As a qualified human right, the courts decide the importance of people’s privacy; Blair’s government made legal changes in 2001 and 2003 to increase government rights, but that government was sued and the laws were withdrawn for unnecessary invasion.
Research into DNA collection at crime scenes has exposed many errors, in spite of the low likelihood of coincidental matches (below 1 in a million). When DNA is scarce, investigators often use highly sensitive methods involving only one cell. In the first 5 years since the 2001 law change, over 10,000 offences had false DNA ‘matches’ and reversed convictions. Most details about these errors are confidential. We don’t know how well the government uses the data with intellectualism and providing more DNA encourages a confirmation bias to find a match, irrespective of the accuracy of the result. Obstructing access reduces the public’s potential for harm with wrongful conviction, as well as encouraging the virtues of professionalism and striving for quality.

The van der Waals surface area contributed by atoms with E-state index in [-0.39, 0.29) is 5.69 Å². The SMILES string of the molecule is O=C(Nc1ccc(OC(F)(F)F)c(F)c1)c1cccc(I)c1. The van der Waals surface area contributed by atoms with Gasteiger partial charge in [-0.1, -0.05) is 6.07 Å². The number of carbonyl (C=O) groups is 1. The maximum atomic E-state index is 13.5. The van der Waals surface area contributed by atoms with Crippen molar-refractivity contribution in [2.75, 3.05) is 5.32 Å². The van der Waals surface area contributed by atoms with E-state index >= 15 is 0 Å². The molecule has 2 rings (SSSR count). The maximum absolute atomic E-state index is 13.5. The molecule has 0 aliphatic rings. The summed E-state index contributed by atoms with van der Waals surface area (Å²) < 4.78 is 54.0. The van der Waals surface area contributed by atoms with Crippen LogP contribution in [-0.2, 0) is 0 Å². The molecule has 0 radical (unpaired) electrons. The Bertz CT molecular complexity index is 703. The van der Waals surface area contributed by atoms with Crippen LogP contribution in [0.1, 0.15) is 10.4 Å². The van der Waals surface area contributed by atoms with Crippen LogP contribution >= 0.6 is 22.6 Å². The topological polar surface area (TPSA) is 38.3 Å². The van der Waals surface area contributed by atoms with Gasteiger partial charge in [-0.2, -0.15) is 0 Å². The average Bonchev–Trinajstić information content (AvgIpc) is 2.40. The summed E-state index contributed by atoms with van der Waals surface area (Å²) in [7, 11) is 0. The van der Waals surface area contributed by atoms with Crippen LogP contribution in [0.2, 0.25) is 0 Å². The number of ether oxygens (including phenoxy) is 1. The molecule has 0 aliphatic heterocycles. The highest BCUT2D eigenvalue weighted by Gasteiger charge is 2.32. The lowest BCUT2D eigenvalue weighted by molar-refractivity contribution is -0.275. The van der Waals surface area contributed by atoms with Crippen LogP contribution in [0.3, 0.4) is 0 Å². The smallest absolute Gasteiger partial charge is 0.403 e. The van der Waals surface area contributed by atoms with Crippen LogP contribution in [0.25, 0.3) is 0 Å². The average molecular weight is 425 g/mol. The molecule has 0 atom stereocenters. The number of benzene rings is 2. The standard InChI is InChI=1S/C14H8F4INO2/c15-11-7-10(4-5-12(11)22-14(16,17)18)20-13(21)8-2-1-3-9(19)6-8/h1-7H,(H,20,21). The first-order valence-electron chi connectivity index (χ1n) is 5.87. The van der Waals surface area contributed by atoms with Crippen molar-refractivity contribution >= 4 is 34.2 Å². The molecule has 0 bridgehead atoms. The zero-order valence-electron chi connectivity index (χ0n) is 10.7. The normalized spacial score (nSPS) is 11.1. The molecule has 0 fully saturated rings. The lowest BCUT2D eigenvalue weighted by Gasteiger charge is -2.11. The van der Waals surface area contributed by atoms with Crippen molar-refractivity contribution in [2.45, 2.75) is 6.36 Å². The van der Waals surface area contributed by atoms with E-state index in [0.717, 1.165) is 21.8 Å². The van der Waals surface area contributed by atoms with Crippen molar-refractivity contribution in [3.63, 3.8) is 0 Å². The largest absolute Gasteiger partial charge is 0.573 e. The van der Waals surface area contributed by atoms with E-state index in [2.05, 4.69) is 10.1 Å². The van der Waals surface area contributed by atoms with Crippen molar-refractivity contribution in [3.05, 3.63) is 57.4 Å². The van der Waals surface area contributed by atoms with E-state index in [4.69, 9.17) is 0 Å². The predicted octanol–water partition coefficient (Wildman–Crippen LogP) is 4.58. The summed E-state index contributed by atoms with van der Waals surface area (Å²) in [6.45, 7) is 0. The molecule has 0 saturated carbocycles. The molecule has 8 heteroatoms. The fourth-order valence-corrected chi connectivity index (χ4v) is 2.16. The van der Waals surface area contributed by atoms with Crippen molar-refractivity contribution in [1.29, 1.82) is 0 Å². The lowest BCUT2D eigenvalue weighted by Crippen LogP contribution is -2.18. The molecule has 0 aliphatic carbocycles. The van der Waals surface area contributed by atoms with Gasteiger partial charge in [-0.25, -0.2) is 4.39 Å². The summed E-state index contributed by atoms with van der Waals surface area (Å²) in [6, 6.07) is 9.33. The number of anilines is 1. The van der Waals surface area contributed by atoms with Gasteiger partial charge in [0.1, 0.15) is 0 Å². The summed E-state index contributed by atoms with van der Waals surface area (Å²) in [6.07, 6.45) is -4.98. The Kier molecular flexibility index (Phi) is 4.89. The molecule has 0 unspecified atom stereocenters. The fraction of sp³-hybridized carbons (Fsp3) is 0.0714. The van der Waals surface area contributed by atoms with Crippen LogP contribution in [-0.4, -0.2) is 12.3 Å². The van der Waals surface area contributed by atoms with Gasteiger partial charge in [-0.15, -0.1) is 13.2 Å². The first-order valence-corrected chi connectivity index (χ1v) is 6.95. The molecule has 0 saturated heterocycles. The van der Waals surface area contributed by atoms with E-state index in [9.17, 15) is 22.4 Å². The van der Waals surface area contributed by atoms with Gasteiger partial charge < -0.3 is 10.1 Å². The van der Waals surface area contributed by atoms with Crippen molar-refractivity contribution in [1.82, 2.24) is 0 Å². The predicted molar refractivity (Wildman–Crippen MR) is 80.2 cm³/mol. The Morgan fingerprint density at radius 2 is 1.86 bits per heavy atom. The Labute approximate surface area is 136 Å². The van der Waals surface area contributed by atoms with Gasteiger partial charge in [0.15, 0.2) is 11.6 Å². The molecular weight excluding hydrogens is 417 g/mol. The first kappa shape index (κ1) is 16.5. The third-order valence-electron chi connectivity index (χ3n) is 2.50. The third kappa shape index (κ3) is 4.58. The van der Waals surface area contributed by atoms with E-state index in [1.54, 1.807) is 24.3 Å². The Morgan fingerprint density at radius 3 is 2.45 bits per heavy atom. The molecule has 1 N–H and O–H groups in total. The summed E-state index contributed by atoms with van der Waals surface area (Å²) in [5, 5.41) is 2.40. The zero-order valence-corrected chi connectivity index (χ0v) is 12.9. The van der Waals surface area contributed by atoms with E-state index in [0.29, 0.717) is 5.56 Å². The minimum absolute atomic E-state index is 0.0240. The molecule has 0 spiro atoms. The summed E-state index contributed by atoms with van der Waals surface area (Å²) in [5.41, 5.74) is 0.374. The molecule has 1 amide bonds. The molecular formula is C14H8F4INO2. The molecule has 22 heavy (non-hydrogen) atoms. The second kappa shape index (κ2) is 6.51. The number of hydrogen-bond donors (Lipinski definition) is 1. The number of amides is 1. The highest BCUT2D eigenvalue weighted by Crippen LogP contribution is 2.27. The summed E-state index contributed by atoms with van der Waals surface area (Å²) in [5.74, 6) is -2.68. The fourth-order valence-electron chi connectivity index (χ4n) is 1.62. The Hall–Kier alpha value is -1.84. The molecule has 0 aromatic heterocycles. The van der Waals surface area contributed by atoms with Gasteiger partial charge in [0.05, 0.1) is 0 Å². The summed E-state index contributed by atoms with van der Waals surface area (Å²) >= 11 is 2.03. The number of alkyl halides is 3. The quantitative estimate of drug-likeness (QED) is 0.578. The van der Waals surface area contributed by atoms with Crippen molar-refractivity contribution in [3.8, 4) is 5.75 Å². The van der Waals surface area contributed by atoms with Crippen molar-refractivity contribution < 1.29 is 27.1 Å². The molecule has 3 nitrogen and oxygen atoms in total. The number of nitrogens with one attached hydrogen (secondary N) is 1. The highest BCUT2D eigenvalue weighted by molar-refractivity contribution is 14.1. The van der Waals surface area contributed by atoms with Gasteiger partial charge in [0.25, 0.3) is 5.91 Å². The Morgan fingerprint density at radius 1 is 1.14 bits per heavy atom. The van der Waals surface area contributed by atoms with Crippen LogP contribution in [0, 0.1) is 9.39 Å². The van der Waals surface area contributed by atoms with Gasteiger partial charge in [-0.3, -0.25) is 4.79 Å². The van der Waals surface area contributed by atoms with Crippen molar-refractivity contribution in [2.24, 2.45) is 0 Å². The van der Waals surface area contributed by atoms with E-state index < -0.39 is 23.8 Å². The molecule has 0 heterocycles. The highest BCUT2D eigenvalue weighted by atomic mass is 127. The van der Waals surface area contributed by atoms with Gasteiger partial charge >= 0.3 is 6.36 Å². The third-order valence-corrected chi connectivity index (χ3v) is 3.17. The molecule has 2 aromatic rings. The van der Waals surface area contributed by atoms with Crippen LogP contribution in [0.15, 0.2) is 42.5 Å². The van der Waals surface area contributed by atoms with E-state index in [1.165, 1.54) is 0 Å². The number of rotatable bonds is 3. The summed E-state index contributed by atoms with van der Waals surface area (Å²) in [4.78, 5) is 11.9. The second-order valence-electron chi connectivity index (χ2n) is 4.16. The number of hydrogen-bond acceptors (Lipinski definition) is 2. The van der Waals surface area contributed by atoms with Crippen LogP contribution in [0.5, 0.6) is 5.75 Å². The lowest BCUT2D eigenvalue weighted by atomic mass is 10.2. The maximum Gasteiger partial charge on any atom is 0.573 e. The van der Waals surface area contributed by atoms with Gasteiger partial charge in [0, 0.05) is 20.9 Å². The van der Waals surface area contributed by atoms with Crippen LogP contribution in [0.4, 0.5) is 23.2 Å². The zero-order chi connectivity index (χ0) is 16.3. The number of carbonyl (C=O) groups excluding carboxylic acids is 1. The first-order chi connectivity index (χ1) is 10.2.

With all of the arguments given above, it is clear that the general public doesn’t know enough about their rights or the potential benefits of giving them up, to reasonably argue either way. The Human Genetics Commission conducted a citizens’ enquiry about issues surrounding the National DNA Database – they found a unanimous agreement that the public was not educated about their rights, regarding their DNA and how it is used. Kantian Theory states that people’s moral autonomy should be respected, thus they ‘should (be able to) determine what is morally right through reasoning’. (Van de Poel and Royakkers, 2011, p95) As well as abandoning intellectual ethics by intentionally neglecting an informed decision, acting without the public understanding makes the public become a ‘mere means’ to political aims and opposes Kantian theory.
In conclusion, we believe the government should be given access to third-party DNA data.